Fritz Thaulow originally wanted to become a marine painter. He studied at the art academy in Copenhagen as well as with the Danish marine specialist C. F. Sorensen. He then went to Paris where he spent much of the period from 1875 - 1879. His marine oil paintings and coastal paintings were only moderately successful, but he acquired a fair knowledge of contemporary French Realist art and felt that Norwegian artists should learn from it.
Thaulow was essentially a painter working within the framework of Realism, to which he made an original contribution. He was a master of portraying the interaction of light and water and many of his oil paintings are river and lake scenes. During the 1890s he used oil and pastel to create a more poetic and symbolic atmosphere in line with the prevailing artistic mood of the period and he could be compared in this respect with such painters as Whistler. He was a friend of Claude Oscar Monet and an important link between Norwegian and French art.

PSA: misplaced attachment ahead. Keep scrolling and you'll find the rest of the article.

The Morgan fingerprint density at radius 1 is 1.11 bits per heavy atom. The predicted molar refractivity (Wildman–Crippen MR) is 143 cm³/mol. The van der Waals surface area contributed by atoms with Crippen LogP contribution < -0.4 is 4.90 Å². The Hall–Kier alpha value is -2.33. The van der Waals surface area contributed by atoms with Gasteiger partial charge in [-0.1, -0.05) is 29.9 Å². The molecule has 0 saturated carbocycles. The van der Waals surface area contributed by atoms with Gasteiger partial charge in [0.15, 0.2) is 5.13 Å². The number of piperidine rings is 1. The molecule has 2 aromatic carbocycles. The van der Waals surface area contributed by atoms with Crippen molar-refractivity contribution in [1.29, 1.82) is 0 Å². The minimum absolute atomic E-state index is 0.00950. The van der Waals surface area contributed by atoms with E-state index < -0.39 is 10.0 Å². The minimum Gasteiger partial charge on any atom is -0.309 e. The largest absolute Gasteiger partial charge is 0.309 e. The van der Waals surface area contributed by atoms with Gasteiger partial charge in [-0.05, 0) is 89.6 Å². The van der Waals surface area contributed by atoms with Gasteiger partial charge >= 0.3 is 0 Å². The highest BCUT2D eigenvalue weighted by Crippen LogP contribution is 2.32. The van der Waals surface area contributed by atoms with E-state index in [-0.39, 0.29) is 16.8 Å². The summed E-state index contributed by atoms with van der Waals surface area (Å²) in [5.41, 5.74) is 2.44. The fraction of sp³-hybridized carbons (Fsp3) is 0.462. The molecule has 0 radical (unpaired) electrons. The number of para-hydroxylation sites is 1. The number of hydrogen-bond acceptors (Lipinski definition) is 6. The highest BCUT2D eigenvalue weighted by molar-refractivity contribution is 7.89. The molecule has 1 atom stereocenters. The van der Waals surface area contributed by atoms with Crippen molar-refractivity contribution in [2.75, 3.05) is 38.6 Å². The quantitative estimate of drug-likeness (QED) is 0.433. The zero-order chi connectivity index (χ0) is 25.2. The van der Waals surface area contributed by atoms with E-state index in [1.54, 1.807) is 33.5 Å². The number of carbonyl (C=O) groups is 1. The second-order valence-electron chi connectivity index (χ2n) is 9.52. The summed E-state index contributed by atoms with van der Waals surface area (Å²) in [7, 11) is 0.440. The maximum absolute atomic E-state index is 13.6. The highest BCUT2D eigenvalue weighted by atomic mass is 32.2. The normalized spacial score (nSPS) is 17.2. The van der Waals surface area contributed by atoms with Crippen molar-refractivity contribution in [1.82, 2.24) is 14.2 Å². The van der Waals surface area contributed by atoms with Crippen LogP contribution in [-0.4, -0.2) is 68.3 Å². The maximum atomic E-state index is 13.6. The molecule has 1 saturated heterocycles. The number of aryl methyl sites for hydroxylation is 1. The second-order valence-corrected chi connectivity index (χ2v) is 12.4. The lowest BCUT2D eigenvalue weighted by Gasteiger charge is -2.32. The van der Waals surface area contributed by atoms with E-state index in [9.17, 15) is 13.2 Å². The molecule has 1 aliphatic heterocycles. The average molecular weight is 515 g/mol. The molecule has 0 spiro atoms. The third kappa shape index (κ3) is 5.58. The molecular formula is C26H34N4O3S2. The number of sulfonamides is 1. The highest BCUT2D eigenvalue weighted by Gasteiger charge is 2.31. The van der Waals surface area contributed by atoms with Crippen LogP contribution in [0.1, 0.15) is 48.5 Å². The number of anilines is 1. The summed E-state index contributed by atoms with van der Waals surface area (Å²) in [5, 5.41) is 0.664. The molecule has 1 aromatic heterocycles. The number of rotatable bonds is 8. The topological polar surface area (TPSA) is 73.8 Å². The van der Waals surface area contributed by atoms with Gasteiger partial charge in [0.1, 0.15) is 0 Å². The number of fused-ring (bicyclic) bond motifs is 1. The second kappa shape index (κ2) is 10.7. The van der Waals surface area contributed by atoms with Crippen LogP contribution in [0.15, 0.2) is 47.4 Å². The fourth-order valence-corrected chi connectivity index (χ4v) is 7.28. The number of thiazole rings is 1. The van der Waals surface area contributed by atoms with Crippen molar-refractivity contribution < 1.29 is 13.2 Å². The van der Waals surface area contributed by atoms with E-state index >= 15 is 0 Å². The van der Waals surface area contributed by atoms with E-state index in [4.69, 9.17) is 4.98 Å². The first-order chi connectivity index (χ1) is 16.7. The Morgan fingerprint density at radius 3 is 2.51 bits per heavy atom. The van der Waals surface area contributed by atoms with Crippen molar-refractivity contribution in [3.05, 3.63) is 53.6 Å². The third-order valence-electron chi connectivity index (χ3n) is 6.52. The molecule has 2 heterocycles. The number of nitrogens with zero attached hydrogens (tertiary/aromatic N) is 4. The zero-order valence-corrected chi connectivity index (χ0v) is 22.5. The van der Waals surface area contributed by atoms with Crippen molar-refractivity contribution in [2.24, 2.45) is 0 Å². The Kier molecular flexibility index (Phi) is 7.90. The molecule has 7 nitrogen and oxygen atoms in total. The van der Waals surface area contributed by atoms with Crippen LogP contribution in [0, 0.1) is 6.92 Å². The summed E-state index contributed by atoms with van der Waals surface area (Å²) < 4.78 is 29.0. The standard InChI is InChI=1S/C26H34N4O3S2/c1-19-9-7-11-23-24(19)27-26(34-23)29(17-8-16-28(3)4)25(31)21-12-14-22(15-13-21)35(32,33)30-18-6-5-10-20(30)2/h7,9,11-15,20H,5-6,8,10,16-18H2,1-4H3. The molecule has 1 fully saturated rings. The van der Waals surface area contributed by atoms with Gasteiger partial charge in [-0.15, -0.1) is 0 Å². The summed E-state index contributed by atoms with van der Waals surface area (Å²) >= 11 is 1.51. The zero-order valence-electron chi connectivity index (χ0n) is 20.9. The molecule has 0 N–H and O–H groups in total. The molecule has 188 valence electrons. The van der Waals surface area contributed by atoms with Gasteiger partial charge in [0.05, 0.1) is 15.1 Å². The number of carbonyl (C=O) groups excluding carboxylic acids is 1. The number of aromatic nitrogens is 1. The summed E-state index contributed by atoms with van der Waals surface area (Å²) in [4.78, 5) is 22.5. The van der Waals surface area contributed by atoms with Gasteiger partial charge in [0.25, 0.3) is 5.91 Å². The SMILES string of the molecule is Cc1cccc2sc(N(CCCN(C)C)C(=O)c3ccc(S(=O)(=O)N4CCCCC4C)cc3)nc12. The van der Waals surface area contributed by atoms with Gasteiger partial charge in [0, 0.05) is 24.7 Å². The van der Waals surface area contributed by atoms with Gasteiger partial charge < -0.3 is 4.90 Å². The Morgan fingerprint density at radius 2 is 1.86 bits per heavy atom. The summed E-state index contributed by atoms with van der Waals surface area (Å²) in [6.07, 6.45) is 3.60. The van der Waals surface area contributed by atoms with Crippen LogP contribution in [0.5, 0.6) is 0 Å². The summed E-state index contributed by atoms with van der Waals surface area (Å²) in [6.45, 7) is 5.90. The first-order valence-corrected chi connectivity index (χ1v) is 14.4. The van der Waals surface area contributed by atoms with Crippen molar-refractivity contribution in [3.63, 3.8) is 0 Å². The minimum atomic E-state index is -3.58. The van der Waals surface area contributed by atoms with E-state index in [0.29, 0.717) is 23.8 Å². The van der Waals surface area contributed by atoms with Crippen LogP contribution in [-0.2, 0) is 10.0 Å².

Fritz Thaulow died in 1906 and the contents of his studio were auctioned in Paris in 1907.